carbazole, triazole, oxazole, oxadiazole, imidazole, polyarylalkane, pyrazoline, pyrazolone, phenylenediamine, arylamine, amino-substituted chalcone, styrylanthracene, fluorenone, hydrazone, sstilbene, silazane, anthraquinodimethane, anthrone, diphenylquinone, thiopyrane dioxide, carbodiimide, fluorenylidenemethane, distyrylpyrazine, phthalocyanine, and derivatives of these compounds;
  • [0050]
    aromatic tertiary amine compounds, styrylamine compounds, aromatic dimethylidene compounds, porphyrin compounds, heterocyclic tetracarboxylic acid anhydrides such as naphthaleneperylene, metal complexes of 8-quinolinol derivatives or metal phthalocyanine, various metal complexes represented by metal complexes containing benzoxazole or benzothiazole as ligand, and polysilane compounds; conductive high molecular oligomers such as poly(N-vinylcarbazole) derivatives, aniline copolymers, thiophene oligomers and polythiophene; and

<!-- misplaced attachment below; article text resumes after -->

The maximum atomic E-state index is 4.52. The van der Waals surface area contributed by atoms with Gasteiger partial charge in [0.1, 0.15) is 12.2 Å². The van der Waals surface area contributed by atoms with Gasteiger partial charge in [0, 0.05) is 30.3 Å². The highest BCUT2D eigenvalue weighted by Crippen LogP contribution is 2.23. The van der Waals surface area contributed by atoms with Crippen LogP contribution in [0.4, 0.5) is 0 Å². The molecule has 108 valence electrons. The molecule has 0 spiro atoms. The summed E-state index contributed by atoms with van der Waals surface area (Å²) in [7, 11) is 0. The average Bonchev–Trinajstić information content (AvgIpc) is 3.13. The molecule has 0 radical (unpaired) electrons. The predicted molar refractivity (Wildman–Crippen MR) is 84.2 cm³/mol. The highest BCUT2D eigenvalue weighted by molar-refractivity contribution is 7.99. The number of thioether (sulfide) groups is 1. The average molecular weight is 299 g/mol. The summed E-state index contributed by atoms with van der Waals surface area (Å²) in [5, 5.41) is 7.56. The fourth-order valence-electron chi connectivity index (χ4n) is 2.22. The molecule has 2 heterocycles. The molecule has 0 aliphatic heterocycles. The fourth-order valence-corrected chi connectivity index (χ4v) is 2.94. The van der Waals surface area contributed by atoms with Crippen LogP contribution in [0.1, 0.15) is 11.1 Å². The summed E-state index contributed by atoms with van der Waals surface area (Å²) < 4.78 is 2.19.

• [0051]
    high molecular compounds such as polythiophene, polyphenylene, polyphenylenevinylene, polyfluorene, and derivatives of these compounds.
  • [0052]
    These host compounds may be used independently or in combination of two or more of them.
  • [0053]
    In the invention, electrically inert polymer binders may be used in the light-emitting layer as the case demands. As the polymer binder, there may be illustrated, for example, polyvinyl chloride, polycarbonate, polystyrene, polymethyl methacrylate, polybutylmethacrylate, polyester, polysulfone, polyphenylene oxide, polybutadiene, hydrocarbon resin, ketone resin, phenoxy resin, polyamide, ethyl cellulose, polyvinyl acetate, ABS resin, polyurethane, melamine resin, unsaturated polyester, alkyd resin, epoxy resin, silicone resin, polyvinyl butyral and polyvinyl acetal. Use of the polymer binder in the light-emitting layer is advantageous in that the light-emitting layer can be formed with ease and a large area by coating according to a wet filming method.